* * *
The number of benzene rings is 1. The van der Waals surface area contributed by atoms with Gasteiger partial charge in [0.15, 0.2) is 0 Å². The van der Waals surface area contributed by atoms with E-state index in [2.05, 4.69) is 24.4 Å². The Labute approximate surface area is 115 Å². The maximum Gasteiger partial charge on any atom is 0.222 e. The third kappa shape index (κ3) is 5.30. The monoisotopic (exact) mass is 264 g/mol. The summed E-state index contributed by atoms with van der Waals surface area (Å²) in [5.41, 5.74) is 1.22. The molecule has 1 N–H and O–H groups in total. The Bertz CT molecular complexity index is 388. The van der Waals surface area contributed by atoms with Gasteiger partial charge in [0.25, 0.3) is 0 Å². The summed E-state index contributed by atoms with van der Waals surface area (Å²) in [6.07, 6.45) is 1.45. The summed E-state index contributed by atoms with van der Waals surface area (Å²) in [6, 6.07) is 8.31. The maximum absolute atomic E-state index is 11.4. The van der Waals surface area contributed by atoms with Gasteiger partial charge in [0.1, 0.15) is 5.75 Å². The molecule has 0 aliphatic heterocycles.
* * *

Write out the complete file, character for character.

The number of benzene rings is 1. The van der Waals surface area contributed by atoms with Gasteiger partial charge in [0.15, 0.2) is 0 Å². The van der Waals surface area contributed by atoms with E-state index in [2.05, 4.69) is 24.4 Å². The Labute approximate surface area is 115 Å². The maximum Gasteiger partial charge on any atom is 0.222 e. The third kappa shape index (κ3) is 5.30. The monoisotopic (exact) mass is 264 g/mol. The summed E-state index contributed by atoms with van der Waals surface area (Å²) in [5.41, 5.74) is 1.22. The molecule has 1 N–H and O–H groups in total. The Bertz CT molecular complexity index is 388. The van der Waals surface area contributed by atoms with Gasteiger partial charge in [0.25, 0.3) is 0 Å². The summed E-state index contributed by atoms with van der Waals surface area (Å²) in [6.07, 6.45) is 1.45. The summed E-state index contributed by atoms with van der Waals surface area (Å²) in [6, 6.07) is 8.31. The maximum absolute atomic E-state index is 11.4. The van der Waals surface area contributed by atoms with Gasteiger partial charge in [0.1, 0.15) is 5.75 Å². The molecule has 0 aliphatic heterocycles.